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The last stage in the temptation and the fall of the woman naturally and inevitably followed upon the woman’s acceptance of the word of the serpent by which he had plainly and boldly contradicted the Word of God. The lie had been introduced. And it had been accepted and embraced. It is in the light, or rather, in the darkness of that lie, that is, with eyes that had been darkened by the lie, that the woman now looked at the tree and passed her own judgment upon it. She saw nothing anymore of the Word of God. On the contrary, she saw “that the tree was good for food, and that it was pleasant to the eyes, and a tree to be desired to make one wise,” Gen. 3:6. In other words, already she was filled with lust, the lust of the flesh and the lust of the eyes and the pride of life. We may well suppose that part of what the woman saw was, apart from the Word of God, true. Why should it not be? There is no reason to believe that the tree was not good for food, nor that it was not a pleasant tree to behold, that is, appealing to the natural eye, devoid of the spiritual light of the knowledge of God. The only trouble was, that she set aside the Word of God, and divorced the tree from it. She opposed her own judgment to the commandment and Word of God, and considered the tree in the light of her rebellious heart. And upon that judgment she acted. And she took of the fruit of the tree and ate.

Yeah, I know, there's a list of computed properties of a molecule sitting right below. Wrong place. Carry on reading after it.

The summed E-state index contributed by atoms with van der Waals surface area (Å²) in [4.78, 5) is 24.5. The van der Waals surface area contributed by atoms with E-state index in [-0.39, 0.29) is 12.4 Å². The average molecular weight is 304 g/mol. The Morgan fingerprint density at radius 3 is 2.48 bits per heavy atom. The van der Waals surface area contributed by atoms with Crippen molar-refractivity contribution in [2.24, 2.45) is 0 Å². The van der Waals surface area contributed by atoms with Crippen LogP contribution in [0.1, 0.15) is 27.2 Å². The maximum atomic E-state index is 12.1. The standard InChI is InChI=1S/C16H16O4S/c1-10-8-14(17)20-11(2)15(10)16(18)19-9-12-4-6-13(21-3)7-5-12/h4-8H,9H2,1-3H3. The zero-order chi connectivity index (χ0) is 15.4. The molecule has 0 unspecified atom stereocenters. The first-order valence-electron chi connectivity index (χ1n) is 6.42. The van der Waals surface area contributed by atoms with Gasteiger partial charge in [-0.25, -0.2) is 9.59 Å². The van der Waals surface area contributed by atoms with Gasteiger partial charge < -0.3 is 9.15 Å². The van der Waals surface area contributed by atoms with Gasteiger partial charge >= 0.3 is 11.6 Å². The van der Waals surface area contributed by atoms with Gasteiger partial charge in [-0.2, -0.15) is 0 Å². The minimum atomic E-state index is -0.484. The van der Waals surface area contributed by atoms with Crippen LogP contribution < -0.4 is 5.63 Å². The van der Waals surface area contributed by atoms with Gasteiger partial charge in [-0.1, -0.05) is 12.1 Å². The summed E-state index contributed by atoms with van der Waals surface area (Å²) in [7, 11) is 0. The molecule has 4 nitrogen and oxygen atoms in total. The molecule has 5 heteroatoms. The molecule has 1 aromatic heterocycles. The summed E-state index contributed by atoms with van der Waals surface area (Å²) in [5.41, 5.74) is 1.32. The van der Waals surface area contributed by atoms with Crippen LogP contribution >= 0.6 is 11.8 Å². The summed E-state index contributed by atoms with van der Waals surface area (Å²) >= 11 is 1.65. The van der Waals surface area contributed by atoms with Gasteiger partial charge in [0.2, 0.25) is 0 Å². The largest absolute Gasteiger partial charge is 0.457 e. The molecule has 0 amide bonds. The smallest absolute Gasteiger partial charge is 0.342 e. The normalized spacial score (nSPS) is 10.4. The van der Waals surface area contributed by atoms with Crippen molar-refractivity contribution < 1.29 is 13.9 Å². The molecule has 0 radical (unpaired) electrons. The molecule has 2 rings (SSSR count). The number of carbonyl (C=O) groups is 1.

Did she not, from that very moment experience the wrath of God and His curse upon her? It would seem that she must have felt the misery into which her act had plunged her rather keenly and deeply. No man would ever pass through a similar experience as that through which she must have passed at that moment. Ever since all men are born in sin and under the wrath of God by nature. But Eve had known what it meant to walk in the light of God, to live in His fellowship, to behold His glory, to taste His goodness. And now her light had changed into complete darkness, her knowledge of God had been corrupted into spiritual ignorance and love of the lie; she had been alienated from God, saw the beauty of His revelation no more, and knew herself to be an object of God’s holy wrath. Her life was changed into death. However, and just because of this corruption of her nature, she immediately went in search of her husband in order to make him her accomplice in sin and her companion in misery. What method she employed to tempt Adam the Bible does not tell us. Very briefly it states: “and gave also unto her husband with her; and he did eat.” She had learned the lie in the school of the serpent, and, no doubt, she practiced what she had learned upon her husband. But the point is that the truth of what the apostle writes in Rom. 1:32 became immediately manifest in Eve: “Who knowing the judgment of God, that they which commit such things are worthy of death, not only do the same, but have pleasure in them that do them.” No longer could she have pleasure in a sinless husband. In fact, by nature she would henceforth hate him, and unless he became her accomplice in sin, she would be ready to persecute and kill him. Such is sin. Hence, it was inevitable that she could have no moment’s rest, even though she now very clearly knew by experience the judgment of God, until she had also persuaded Adam to become her companion in disobedience and in death.